Article in English | MEDLINE | ID: covidwho-1757476

ABSTRACT

In recent years, acceleration of development timelines has become a major focus within the biopharmaceutical industry to bring innovative therapies faster to patients. However, in order to address a high unmet medical need even faster further acceleration potential has to be identified to transform "speed-to-clinic" concepts into "warp-speed" development programs. Recombinant Chinese hamster ovary (CHO) cell lines are the predominant expression system for monoclonal antibodies (mAbs) and are routinely generated by random transgene integration (RTI) of the genetic information into the host cell genome. This process, however, exhibits considerable challenges such as the requirement for a time-consuming clone screening process to identify a suitable clonally derived manufacturing cell line. Hence, RTI represents an error prone and tedious method leading to long development timelines until availability of Good Manufacturing Practice (GMP)-grade drug substance (DS). Transposase-mediated semi-targeted transgene integration (STI) has been recently identified as a promising alternative to RTI as it allows for a more rapid generation of high-performing and stable production cell lines. In this report, we demonstrate how a STI technology was leveraged to develop a very robust DS manufacturing process based on a stable pool cell line at unprecedented pace. Application of the novel strategy resulted in the manufacturing of GMP-grade DS at 2,000 L scale in less than three months paving the way for a start of Phase I clinical trials only six months after transfection. Finally, using a clonally derived production cell line, which was established from the parental stable pool, we were able to successfully implement a process with an increased mAb titer of up to 5 g per liter at the envisioned commercial scale (12,000 L) within eight months.


Subject(s)
Antibodies, Monoclonal , Sexually Transmitted Diseases , Acceleration , Animals , CHO Cells , Cricetinae , Cricetulus , Humans , Sexually Transmitted Diseases/drug therapy , Transposases
16.
Sex Transm Dis ; 49(4): e61-e63, 2022 04 01.
Article in English | MEDLINE | ID: covidwho-1752215

ABSTRACT

ABSTRACT: The COVID-19 pandemic impacted sexually transmitted disease (STD) services. Of 59 US-funded STD programs, 91% reported a great deal to moderate impact from staff reassignment in April 2020, with 28% of respondents reporting permanent reassignment of disease intervention specialist staff. Telemedicine was implemented in 47%. Decreases in STD case reports were reported by most jurisdictions.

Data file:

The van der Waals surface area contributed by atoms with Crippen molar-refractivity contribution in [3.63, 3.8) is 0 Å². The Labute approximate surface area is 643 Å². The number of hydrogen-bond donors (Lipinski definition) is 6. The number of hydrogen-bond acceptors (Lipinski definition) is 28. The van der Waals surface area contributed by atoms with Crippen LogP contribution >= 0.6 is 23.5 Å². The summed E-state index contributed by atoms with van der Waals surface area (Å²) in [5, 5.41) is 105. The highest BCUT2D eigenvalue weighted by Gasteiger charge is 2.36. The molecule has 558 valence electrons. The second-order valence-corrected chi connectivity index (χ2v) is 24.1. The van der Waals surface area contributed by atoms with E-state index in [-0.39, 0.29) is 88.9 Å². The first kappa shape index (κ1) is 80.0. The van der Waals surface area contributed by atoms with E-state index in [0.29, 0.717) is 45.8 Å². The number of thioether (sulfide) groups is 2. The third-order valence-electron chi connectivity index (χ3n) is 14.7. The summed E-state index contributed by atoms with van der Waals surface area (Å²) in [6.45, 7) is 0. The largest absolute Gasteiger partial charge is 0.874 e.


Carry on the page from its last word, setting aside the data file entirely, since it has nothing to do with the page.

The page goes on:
Subject(s)
COVID-19 , Sexually Transmitted Diseases , Telemedicine , COVID-19/epidemiology , Centers for Disease Control and Prevention, U.S. , Humans , Pandemics/prevention & control , Sexually Transmitted Diseases/epidemiology , Sexually Transmitted Diseases/prevention & control , United States/epidemiology
18.
Sex Transm Dis ; 49(2): 154-159, 2022 02 01.
Article in English | MEDLINE | ID: covidwho-1722723

ABSTRACT

BACKGROUND: Measures to reduce coronavirus disease (COVID-19) transmission may impact sexual health. We aimed to examine the impact of COVID-19 on sexual behavior and sexually transmitted infection (STI) testing and to characterize individuals who were at high STI risk. METHODS: Dutch heterosexual males and females who participated in a cohort study in 2016 to 2018 were invited to fill out 2 questionnaires again in 2020 (age, 21-28 years). We used behavioral and psychological data from: prelockdown (September 2019 to February 2020), lockdown (March to May 2020), and postlockdown (June to August 2020). Behavior change was compared between subgroups identified with latent class analysis. RESULTS: Four latent classes were identified (n = 238). Individuals in class 1 (48% of study population) and class 2 (36%) were at low STI risk and reported mostly steady partnerships. Individuals in class 3 (9%) and class 4 (7%) reported multiple casual partners prelockdown. Class 4 was characterized by lower condom use and health goals, negative infection prevention attitudes, and higher impulsiveness compared with class 3. Furthermore, same/increased partner numbers during lockdown (class 3, 18%; class 4, 56%) and postlockdown (class 3, 36%; class 4, 42%) compared with prelockdown was often reported. Of individuals who wanted an STI test during the pandemic, 62% in class 3 and 56% in class 4 did not get tested, mainly because they were unable to get an appointment. CONCLUSIONS: A subgroup of individuals, characterized by low health goals, negative infection prevention attitudes, and high impulsiveness, engaged in high-risk behavior during the pandemic. Identifying these individuals may help provide appropriate health care during strict lockdowns and after relaxation of measures.